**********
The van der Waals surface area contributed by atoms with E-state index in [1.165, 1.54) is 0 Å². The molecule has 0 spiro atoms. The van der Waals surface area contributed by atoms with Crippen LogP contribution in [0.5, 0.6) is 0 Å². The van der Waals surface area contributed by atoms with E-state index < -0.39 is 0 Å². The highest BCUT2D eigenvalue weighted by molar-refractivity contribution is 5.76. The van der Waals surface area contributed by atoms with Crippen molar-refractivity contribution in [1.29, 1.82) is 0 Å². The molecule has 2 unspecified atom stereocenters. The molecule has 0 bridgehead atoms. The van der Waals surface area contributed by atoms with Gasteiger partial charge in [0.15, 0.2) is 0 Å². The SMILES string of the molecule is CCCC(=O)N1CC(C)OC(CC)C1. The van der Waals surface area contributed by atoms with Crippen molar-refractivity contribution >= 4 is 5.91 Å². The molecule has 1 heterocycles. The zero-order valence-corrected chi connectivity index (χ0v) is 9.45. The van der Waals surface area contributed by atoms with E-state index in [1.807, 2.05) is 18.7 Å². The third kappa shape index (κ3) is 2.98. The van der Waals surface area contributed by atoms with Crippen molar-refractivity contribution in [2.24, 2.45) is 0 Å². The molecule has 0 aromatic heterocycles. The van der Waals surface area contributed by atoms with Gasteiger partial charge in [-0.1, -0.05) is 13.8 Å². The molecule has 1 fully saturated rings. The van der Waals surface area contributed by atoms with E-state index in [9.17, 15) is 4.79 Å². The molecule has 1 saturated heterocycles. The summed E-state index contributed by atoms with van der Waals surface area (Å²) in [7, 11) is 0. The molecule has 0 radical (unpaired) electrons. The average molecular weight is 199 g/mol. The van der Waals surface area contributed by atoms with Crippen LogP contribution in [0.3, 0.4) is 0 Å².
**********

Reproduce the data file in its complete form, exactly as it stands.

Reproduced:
The van der Waals surface area contributed by atoms with E-state index in [1.165, 1.54) is 0 Å². The molecule has 0 spiro atoms. The van der Waals surface area contributed by atoms with Crippen LogP contribution in [0.5, 0.6) is 0 Å². The van der Waals surface area contributed by atoms with E-state index < -0.39 is 0 Å². The highest BCUT2D eigenvalue weighted by molar-refractivity contribution is 5.76. The van der Waals surface area contributed by atoms with Crippen molar-refractivity contribution in [1.29, 1.82) is 0 Å². The molecule has 2 unspecified atom stereocenters. The molecule has 0 bridgehead atoms. The van der Waals surface area contributed by atoms with Gasteiger partial charge in [0.15, 0.2) is 0 Å². The SMILES string of the molecule is CCCC(=O)N1CC(C)OC(CC)C1. The van der Waals surface area contributed by atoms with Crippen molar-refractivity contribution >= 4 is 5.91 Å². The molecule has 1 heterocycles. The zero-order valence-corrected chi connectivity index (χ0v) is 9.45. The van der Waals surface area contributed by atoms with E-state index in [1.807, 2.05) is 18.7 Å². The third kappa shape index (κ3) is 2.98. The van der Waals surface area contributed by atoms with Crippen molar-refractivity contribution in [2.24, 2.45) is 0 Å². The molecule has 0 aromatic heterocycles. The van der Waals surface area contributed by atoms with Gasteiger partial charge in [-0.1, -0.05) is 13.8 Å². The molecule has 1 fully saturated rings. The van der Waals surface area contributed by atoms with E-state index in [9.17, 15) is 4.79 Å². The molecule has 1 saturated heterocycles. The summed E-state index contributed by atoms with van der Waals surface area (Å²) in [7, 11) is 0. The molecule has 0 radical (unpaired) electrons. The average molecular weight is 199 g/mol. The van der Waals surface area contributed by atoms with Crippen LogP contribution in [0.3, 0.4) is 0 Å².